HOS impact varies one month in

TORONTO, (Feb. 16, 2004) — On the first day of the new hours-of-service rules, Navajo Shippers of Commerce City, Colorado, the state’s largest refrigerated carrier, billed a whopping $66,000 in delay charges to customers that kept its trucks waiting for more than an hour.

But for the most part, the differences reported in the first few weeks since the U.S. rules went into effect on Jan. 4, have been somewhat less dramatic. The most common concern flows from having to take 10 hours off each day rather than eight. That means more time away from home, with no return on the investment.

Ken Hostler of Hoss Systems in Ayr, Ont. says the new rules haven’t made a big difference. He runs a Toronto-to-Texas lane, where the extra driving hour works to his advantage, and the limits imposed by the 14-hour window of opportunity aren’t much of an issue. “Getting across the border costs me a few hours, but I kept it inside the 14-hour limit this time,” he said. “However, when I arrived for my 5:00 a.m. loading appointment, I was told I’d have to wait ’til 6:00 a.m. because the loader hadn’t shown up for work yet. ‘Go have a seat and we’ll call you,’ they told me. That’s going to have to change.”

In doing some math in his operation, JBT Transport owner Denis Mederios, also in Ayr, says he’s going to have a difficult time convincing his shippers of the need to raise rates to cover some of his new costs. “In a lot of cases, the new rules won’t affect their lanes directly,” he says. “But when I empty out, I’m looking at delays at that end that I’ll have a hard time passing on because I’m in between unloading and reloading. It’s hard to make the charges stick when the problems are systemic, rather than due to a particular shipper.”

Truckstop operators in various parts of the country are reporting varying degrees of parking problems, depending on the location. Gerry Rogers, general manager of the Buffalo I-90 East TA Travel Center, near Buffalo, N.Y., says he’s seen fewer overnight stays than usual, assuming that drivers are more focused on getting closer to their destination before they shut down. Much of his volume is Canadian drivers heading to U.S. eastern seaboard destinations.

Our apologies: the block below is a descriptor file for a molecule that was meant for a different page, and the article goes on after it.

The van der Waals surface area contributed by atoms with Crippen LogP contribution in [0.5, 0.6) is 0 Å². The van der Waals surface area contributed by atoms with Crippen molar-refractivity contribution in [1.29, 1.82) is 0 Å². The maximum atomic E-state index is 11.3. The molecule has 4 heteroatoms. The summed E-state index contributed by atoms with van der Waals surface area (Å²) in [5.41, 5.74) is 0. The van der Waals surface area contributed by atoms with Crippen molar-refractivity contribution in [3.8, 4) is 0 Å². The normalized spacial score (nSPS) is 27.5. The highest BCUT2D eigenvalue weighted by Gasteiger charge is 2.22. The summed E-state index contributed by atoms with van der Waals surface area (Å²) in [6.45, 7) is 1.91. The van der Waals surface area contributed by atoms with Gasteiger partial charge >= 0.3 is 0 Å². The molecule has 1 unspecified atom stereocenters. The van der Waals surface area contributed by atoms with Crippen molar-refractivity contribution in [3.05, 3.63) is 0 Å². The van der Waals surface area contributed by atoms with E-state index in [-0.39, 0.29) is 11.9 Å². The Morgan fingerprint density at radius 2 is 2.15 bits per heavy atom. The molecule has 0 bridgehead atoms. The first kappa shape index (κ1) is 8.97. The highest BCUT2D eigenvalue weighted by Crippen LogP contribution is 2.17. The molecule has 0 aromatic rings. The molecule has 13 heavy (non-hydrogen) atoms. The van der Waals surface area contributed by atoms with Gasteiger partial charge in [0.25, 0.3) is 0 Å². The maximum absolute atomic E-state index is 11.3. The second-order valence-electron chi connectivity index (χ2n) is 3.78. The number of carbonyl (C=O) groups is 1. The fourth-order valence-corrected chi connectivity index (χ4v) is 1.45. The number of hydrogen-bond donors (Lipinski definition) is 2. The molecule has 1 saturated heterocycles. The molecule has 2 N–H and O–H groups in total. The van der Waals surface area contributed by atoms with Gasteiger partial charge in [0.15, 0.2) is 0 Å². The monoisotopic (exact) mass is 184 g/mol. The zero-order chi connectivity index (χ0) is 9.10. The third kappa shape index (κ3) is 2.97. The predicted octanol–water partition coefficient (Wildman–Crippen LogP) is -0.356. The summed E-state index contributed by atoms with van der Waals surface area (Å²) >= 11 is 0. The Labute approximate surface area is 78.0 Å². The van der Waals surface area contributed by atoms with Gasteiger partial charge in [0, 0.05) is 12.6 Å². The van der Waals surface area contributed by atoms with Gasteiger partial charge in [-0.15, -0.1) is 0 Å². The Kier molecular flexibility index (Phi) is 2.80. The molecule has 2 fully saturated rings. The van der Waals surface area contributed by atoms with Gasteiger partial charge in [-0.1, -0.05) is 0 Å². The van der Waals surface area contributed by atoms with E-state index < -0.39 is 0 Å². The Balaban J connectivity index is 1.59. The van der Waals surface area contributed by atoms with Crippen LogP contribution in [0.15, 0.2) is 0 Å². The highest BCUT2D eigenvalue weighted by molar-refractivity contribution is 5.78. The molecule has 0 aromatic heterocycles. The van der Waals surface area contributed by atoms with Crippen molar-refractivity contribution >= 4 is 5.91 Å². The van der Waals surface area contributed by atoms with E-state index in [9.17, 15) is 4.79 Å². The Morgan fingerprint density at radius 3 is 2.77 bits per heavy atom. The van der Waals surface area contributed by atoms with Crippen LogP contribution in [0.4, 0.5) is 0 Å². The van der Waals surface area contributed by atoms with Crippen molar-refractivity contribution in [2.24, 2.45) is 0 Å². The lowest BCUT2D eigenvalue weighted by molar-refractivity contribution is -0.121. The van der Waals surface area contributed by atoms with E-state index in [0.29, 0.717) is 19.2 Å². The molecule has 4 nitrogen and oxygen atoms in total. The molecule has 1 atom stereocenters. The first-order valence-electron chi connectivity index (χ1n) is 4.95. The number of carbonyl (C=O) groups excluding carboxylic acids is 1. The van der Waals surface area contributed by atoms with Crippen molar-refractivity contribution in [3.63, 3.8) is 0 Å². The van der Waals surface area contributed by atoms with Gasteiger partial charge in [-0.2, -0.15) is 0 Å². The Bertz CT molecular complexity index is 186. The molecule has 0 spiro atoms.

Meanwhile, the TA Travel Center at Nashville, Tenn. is jam-packed by 5:00 p.m., says shop manager Charles Jacoby. “I mean, forget it if you’re not parked by dinnertime,” he says. “But here in the shop, we’re seeing a bunch of people who just don’t care how long a repair takes, so I guess they’re keeping the truck running ’til they have to stop for the night before getting it fixed.”

While some may claim that HOS hasn’t made too much of a difference yet, the truth is many drivers are still working the logbooks to reflect the rules, not necessarily the reality. Several have noted that it’s more difficult to be creative now, and with enforcement officials reportedly making many more stops to review understanding of the rules, it’s more likely that drivers will be stopped for a ‘coaching’ session than before. And at least one carrier has expressed concern that there’s time wasted there as well, while drivers wait for their review.

But it’s still early in the year, and the volumes have yet to pick up from the traditional post-Christmas slump. When things do ratchet up to a higher level, there may be more carriers like Colorado’s Navajo Shippers billing big bucks for waiting time.

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